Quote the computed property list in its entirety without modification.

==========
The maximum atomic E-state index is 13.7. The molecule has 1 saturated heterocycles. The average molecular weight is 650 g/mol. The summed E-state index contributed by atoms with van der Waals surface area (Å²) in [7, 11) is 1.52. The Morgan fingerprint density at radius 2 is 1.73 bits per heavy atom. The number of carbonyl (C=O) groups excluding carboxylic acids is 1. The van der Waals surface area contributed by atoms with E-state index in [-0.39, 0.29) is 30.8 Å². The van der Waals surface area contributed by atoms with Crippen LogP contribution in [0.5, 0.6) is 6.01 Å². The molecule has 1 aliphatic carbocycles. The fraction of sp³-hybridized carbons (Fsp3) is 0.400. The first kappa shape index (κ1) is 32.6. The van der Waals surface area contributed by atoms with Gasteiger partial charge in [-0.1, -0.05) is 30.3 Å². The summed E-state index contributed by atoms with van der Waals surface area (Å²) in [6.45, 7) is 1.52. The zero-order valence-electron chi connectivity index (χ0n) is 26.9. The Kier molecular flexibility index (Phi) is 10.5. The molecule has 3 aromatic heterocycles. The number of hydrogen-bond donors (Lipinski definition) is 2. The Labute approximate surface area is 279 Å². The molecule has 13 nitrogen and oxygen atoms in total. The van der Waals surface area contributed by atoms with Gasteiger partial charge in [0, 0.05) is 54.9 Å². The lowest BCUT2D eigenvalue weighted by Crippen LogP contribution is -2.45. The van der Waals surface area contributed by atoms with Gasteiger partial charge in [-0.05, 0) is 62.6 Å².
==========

The maximum atomic E-state index is 13.7. The molecule has 1 saturated heterocycles. The average molecular weight is 650 g/mol. The summed E-state index contributed by atoms with van der Waals surface area (Å²) in [7, 11) is 1.52. The Morgan fingerprint density at radius 2 is 1.73 bits per heavy atom. The number of carbonyl (C=O) groups excluding carboxylic acids is 1. The van der Waals surface area contributed by atoms with E-state index in [-0.39, 0.29) is 30.8 Å². The van der Waals surface area contributed by atoms with Crippen LogP contribution in [0.5, 0.6) is 6.01 Å². The molecule has 1 aliphatic carbocycles. The fraction of sp³-hybridized carbons (Fsp3) is 0.400. The first kappa shape index (κ1) is 32.6. The van der Waals surface area contributed by atoms with Gasteiger partial charge in [-0.1, -0.05) is 30.3 Å². The summed E-state index contributed by atoms with van der Waals surface area (Å²) in [6.45, 7) is 1.52. The zero-order valence-electron chi connectivity index (χ0n) is 26.9. The Kier molecular flexibility index (Phi) is 10.5. The molecule has 3 aromatic heterocycles. The number of hydrogen-bond donors (Lipinski definition) is 2. The Labute approximate surface area is 279 Å². The molecule has 13 nitrogen and oxygen atoms in total. The van der Waals surface area contributed by atoms with Gasteiger partial charge in [0, 0.05) is 54.9 Å². The lowest BCUT2D eigenvalue weighted by Crippen LogP contribution is -2.45. The van der Waals surface area contributed by atoms with Gasteiger partial charge in [-0.05, 0) is 62.6 Å².